Read-only commands are accessible under "rw/*" URLs so clients can signal the intent of the operation very early in the connection lifecycle. For example, a "push" operation - which consists of various read-only commands mixed with at least one read-write command - can perform all commands against "rw/*" URLs so that any server-side authentication requirements are discovered upon attempting the first command - not potentially several commands into the exchange. This allows clients to fail faster or prompt for credentials as soon as the exchange takes place. This provides a better end-user experience.

Requests to unknown commands or URLS result in an HTTP 404. TODO formally define response type, how error is communicated, etc.

HTTP request and response bodies use the *Unified Frame-Based Protocol* (defined below) for media exchange. The entirety of the HTTP message body is 0 or more frames as defined by this protocol.

Clients and servers MUST advertise the "TBD" media type via the "Content-Type" request and response headers. In addition, clients MUST advertise this media type value in their "Accept" request header in all requests. TODO finalize the media type. For now, it is defined in wireprotoserver.py.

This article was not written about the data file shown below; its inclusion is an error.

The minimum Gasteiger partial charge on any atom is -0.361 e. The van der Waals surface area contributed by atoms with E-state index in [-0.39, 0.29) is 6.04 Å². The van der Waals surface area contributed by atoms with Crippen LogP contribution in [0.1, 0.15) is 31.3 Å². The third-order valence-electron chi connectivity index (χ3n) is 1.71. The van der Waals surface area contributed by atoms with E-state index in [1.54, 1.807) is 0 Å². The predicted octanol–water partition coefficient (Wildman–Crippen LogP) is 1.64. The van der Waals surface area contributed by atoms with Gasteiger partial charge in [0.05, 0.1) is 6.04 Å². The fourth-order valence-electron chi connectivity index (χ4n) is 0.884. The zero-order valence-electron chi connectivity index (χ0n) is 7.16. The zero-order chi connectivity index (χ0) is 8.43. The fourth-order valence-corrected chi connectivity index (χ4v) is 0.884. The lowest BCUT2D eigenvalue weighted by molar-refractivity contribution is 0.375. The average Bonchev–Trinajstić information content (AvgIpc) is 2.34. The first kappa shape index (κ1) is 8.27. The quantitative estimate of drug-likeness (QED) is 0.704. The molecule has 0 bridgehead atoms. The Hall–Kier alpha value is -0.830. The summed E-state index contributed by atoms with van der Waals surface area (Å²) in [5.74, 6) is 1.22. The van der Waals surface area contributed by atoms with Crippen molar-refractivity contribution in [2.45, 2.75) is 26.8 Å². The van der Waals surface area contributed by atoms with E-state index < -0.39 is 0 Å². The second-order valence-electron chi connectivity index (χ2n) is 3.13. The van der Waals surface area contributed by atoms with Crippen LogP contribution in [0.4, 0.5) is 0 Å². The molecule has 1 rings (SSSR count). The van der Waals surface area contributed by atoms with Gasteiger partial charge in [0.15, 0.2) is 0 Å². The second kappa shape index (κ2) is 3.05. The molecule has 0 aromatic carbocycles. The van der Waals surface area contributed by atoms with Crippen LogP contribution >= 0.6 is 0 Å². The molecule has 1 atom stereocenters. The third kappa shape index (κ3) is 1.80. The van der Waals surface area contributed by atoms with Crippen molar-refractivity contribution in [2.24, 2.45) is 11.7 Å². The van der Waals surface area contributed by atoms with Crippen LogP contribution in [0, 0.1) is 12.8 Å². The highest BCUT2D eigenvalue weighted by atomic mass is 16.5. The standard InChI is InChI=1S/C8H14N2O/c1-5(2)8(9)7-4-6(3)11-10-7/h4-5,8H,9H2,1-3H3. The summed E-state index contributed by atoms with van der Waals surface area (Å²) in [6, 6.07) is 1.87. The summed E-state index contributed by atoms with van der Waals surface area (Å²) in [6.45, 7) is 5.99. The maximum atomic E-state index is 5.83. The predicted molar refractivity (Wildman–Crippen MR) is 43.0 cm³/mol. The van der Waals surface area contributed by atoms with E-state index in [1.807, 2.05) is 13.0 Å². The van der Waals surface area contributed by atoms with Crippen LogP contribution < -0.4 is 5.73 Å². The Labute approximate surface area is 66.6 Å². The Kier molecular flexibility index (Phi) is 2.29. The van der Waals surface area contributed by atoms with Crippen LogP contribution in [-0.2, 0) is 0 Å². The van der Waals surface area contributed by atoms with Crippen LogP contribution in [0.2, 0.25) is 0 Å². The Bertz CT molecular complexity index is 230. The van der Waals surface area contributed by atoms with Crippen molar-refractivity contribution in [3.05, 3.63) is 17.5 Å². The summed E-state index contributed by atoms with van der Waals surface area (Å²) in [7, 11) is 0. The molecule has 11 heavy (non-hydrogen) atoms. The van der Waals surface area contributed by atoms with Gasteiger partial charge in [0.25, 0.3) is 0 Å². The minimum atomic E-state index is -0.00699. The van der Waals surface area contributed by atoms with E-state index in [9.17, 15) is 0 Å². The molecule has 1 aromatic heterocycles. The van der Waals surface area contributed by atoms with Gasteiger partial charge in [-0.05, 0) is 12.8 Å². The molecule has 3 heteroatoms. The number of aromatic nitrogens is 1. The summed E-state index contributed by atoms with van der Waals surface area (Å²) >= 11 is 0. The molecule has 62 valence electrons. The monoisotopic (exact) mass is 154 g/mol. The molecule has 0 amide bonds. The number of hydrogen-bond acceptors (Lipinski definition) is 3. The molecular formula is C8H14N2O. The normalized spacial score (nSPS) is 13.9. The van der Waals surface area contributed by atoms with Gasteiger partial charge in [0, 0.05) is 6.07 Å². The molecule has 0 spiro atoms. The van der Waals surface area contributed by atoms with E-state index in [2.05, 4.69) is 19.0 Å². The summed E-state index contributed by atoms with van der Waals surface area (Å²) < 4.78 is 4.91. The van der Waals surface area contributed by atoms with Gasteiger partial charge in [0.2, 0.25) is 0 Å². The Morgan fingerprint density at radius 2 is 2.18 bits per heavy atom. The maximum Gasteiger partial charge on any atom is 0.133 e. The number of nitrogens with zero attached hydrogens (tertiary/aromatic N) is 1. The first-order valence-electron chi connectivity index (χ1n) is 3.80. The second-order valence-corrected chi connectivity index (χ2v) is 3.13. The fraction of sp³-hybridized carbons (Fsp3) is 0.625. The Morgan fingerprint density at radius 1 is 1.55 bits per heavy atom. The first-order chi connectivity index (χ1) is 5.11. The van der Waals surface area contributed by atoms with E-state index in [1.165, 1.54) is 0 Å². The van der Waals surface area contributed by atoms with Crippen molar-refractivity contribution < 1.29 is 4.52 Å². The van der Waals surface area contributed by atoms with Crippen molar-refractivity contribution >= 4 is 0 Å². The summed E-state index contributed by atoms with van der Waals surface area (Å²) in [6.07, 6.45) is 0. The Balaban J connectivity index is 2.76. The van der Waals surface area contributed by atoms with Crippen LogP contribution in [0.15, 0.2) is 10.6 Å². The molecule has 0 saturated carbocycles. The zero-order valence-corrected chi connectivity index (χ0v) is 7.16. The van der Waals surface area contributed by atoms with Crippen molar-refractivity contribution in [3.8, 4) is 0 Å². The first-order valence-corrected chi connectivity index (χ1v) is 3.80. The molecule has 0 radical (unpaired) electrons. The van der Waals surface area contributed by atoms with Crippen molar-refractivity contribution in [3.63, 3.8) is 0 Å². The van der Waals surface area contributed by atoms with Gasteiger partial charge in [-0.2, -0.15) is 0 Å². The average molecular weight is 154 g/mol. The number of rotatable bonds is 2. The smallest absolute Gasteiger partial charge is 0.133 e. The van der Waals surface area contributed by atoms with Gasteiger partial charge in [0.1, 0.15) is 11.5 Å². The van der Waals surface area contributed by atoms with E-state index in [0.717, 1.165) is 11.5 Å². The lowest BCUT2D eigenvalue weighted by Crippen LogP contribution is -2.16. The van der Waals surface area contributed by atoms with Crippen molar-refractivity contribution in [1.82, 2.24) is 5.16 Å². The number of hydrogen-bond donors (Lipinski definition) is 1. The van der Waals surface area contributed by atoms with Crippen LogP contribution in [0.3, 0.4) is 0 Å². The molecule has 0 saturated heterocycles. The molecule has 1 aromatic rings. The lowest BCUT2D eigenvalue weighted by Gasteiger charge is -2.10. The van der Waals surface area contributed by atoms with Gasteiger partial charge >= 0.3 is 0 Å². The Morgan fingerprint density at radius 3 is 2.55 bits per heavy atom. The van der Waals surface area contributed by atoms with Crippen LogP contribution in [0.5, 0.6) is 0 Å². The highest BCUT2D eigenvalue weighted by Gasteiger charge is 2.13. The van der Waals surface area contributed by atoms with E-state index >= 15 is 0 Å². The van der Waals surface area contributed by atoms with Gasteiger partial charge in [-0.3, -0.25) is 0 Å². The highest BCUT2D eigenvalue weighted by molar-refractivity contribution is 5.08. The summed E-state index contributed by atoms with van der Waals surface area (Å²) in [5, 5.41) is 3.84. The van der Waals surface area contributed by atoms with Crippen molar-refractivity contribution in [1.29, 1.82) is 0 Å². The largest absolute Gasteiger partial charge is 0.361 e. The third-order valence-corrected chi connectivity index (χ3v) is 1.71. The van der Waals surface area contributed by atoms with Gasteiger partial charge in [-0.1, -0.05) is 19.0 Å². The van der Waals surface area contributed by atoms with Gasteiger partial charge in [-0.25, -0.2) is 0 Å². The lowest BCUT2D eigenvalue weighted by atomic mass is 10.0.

Servers receiving requests without an "Accept" header SHOULD respond with an HTTP 406.

Servers receiving requests with an invalid "Content-Type" header SHOULD respond with an HTTP 415.

The command to run is specified in the POST payload as defined by the *Unified Frame-Based Protocol*. This is redundant with data already encoded in the URL. This is by design, so server operators can have better understanding about server activity from looking merely at HTTP access logs.

In most circumstances, the command specified in the URL MUST match the command specified in the frame-based payload or the server will respond with an error. The exception to this is the special "multirequest" URL. (See below.) In addition, HTTP requests are limited to one command invocation. The exception is the special "multirequest" URL.